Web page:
Knowing how to read old books is hard work. Harder still is the work scholars do to make old works in other languages ready for us to read. Scholars translated the books of the Bible for us from such ancient manuscripts and I am in awe at the work they do.
I am happy I get to see some of that work every time I read the English Bible (or even the Greek text).*
A great thing about almost every English Bible is that the translators have shown us some of the science and art of translating an old book.
If you are reading the Gospel of John, for example, almost every Bible on my shelf of translations (all but one pew Bible) will point out that the “woman caught in adultery” story does not appear in the earliest manuscripts of John.
What do you make of that? Talk about it if you care, but notice that nobody is hiding the “problem” from you. Most Bibles will point out alternative readings for passages or tell you where the translators have made a choice that was contentious to the group of translators.
What the Bible is for
This openness is an important strength of the vast majority of Christian groups. No significant group of Christians thinks there is an untainted, perfect copy of any Bible book. Why didn’t God preserve one?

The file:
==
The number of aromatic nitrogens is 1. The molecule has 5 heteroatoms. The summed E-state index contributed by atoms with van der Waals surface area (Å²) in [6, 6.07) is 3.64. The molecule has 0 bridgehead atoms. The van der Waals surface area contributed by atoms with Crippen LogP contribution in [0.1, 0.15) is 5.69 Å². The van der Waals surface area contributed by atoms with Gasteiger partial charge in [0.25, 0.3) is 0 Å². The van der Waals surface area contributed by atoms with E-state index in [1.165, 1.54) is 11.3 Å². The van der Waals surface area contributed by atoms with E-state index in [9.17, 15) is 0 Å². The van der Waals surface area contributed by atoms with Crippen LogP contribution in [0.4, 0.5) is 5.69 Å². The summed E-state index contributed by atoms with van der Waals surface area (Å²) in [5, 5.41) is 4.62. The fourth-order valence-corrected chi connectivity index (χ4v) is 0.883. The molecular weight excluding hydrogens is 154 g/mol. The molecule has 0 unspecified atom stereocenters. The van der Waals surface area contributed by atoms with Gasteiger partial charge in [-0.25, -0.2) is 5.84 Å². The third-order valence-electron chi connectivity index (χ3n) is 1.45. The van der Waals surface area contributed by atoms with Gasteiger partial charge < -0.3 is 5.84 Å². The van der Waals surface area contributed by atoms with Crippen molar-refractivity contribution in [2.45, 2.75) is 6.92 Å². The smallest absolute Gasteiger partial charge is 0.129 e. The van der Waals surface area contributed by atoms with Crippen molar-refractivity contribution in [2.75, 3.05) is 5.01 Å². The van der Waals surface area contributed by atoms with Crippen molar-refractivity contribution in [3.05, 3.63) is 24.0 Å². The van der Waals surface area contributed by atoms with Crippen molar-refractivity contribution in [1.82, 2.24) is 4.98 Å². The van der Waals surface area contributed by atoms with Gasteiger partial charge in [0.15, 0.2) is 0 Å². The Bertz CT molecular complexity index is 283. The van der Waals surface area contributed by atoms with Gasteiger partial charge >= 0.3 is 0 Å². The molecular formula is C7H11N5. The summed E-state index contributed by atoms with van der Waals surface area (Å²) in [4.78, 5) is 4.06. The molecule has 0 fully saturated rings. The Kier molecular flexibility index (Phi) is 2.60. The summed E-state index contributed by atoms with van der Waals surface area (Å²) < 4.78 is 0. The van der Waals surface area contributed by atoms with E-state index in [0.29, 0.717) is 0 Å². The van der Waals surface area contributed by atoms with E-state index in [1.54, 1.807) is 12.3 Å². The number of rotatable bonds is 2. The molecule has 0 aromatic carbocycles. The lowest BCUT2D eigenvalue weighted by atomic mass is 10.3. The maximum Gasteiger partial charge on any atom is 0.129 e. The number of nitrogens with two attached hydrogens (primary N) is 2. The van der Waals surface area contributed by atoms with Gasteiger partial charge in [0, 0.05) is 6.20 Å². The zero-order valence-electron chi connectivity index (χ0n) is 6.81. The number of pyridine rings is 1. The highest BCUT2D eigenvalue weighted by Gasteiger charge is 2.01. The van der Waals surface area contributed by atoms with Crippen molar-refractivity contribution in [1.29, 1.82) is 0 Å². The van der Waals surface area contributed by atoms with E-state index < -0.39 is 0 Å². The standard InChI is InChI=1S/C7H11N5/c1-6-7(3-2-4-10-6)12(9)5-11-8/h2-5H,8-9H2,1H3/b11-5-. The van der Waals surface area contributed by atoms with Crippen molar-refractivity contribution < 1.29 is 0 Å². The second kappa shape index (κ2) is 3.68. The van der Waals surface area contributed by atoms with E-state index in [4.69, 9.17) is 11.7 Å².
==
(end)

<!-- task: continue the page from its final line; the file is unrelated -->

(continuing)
That’s an interesting question, but begin asking with the fact that if you thought there was one perfect Bible copy, your own copy of the Bible was telling you that you had misunderstood the Bible and the function of that text in the Church.
This is not putting down the role of the Bible in Christian life, God forbid! Instead, it is reminding us of what we all know: God so loved the world, God sent His Son. He did not preserve a single original written record of that coming.
This is not news. Those of us who are lay readers of the books of the Bible knew it because we have always been shown it in our Bibles.
The “problem” of John 8
If one looks at the books of the New Testament, even a layperson discovers that we have complete copies as early as the fourth century. Compared to other ancient books such as Plato, my own specialty, that is very close in time to the autograph. We have fragments—though not complete books—of Scripture dating as early as thirty years of the original. We have important Church figures quoting the books of the Bible from very early in Church history.
No reasonable person thinks that we do not have what the original authors wrote. This is not based on religious belief, dogma, but on the same science and scholarship of ancient manuscripts used in every ancient book.
Take a book like the Gospel of John. It is a whole and there is little doubt that whoever wrote it, wrote about sixty years after Jesus died. Why? We have a complete manuscript relatively close in time to the autograph, a fragment of the Gospel (matching the text) from thirty years after the Gospel was written, and many references to and fragments of the text between the time of the earliest fragment and the complete Gospel.
Imagine, however, that a modern Bible contained a bit not found in the ancient copies or not supported by the fragments. We don’t have to imagine this situation, because that is the story of the woman caught in adultery in John 8. Unlike the rest of the text, there is not a good reason to think the story was in the original version of the Gospel. That’s why it is bracketed. Scholars debate the status of the story, but for the layperson, the safe bet is to not base too much on this disputable account by itself.